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As one of the 10 grantees, Florida is working with Illinois in a two-State partnership to implement projects in four of the five grant categories:
- Showing how a core set of children's quality measures can be used to improve quality of care for children.
- Promoting the use of health information technology (IT) to enhance service quality and care coordination.
- Implementing a more comprehensive provider-based model of service delivery.
- Testing an approach to quality improvement of the State's own design.
Florida is working to collect, aggregate, and report measures of children's health quality using multiple existing data sources from various children's programs across State agencies. The State will ensure that ongoing statewide health information exchange (HIE) and health IT efforts support the goal of improving child health quality and enhance provider-based systems of care. In addition, Florida will work with 20 child-serving practice sites to implement practice redesigns and strengthen their medical home features, particularly for children with special health care needs. In conjunction with Illinois, Florida will support collaborative quality improvement projects to improve birth outcomes.
Working with the Initial Core Set of Children's Quality Measures
Florida will collect, assess, and report on the quality measures four times during the project, with the goal of creating a single process to link all data needed to generate these measures for different delivery systems and subpopulations.
Using Health IT to Improve Child Health Care Quality
Florida will collaborate with ongoing statewide HIE and health IT development efforts to ensure that these efforts address children's health issues and support efforts for electronic health record (EHR) adoption and broader health IT capacity. Under this category, activities will be statewide, with a long-term goal of linking providers to HIE through their EHRs.
Assessing a Provider- Based Model of Care
Florida will support implementation of enhanced medical homes through training and technical assistance for practice redesign, creation of a learning collaborative and referral and coordination networks, and integration of health IT applications. The project will be implemented in 20 intervention practices.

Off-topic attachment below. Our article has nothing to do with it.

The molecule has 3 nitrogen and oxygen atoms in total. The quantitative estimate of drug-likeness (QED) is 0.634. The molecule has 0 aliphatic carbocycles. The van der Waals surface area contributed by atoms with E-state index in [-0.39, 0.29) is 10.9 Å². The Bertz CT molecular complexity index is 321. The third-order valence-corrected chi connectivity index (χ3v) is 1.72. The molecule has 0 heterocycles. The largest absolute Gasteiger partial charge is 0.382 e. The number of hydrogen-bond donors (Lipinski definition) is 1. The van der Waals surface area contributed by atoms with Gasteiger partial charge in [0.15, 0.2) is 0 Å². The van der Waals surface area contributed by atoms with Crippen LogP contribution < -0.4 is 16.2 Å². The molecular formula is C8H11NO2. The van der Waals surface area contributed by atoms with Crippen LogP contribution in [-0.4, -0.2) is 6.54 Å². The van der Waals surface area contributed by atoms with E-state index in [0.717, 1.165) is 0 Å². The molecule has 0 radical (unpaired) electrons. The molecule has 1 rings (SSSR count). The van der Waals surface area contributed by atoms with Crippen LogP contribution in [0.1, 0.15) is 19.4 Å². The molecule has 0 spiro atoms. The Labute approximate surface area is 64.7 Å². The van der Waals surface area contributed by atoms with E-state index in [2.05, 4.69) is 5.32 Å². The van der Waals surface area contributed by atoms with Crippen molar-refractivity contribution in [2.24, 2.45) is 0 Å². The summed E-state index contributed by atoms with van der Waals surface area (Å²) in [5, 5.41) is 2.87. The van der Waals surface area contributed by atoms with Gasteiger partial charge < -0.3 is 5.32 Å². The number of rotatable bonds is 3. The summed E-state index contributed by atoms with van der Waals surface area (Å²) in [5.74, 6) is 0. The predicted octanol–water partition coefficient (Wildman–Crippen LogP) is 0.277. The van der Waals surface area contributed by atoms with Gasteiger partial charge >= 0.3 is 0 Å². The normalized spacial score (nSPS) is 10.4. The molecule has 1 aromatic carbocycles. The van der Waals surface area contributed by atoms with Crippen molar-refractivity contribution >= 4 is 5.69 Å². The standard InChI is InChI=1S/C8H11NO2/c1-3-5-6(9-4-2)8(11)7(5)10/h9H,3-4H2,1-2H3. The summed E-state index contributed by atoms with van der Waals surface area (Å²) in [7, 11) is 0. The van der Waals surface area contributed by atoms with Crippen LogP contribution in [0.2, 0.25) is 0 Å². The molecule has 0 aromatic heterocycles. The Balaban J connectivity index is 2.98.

Testing an Approach to Quality Improvement of Florida's Own Design
This project's activities will be conducted through an existing public-private partnership, the Florida Perinatal Quality Collaborative , which is focused on population-based, data-driven perinatal quality improvement. Florida convened and coordinated numerous stakeholders working on perinatal care in Florida, creating a forum for sharing data, experiences from past initiatives, and new ideas to address problems in birth outcomes and infant health, especially for high-risk mothers and babies.Top of Page
The national evaluation team will gather information from Florida to address a wide range of questions about the implementation and outcomes of their efforts including:
- What strategies did Florida use to link data across agencies to enhance reporting of quality measures?
- How many and what type of providers have access to the HIE through their EHRs?
- To what extent were Florida's efforts to enhance medical homes successful in improving the quality of health care for children?
What are the key lessons from Florida's experience that would be useful for other States?Top of Page
This information is current as of March 2012, slightly more than 2 years after grant award. To learn more about the projects that Florida is implementing under the CHIPRA Quality Demonstration Grant Program, please contact:
Candace Ppool, CHIPRA Project Manager
2727 Mahan Drive, MS 48, Tallahassee, FL 32308
To learn more about the national evaluation of the CHIPRA Quality Demonstration Grant Program, send an email to CHIPRADemoEval@ahrq.hhs.gov.Top of Page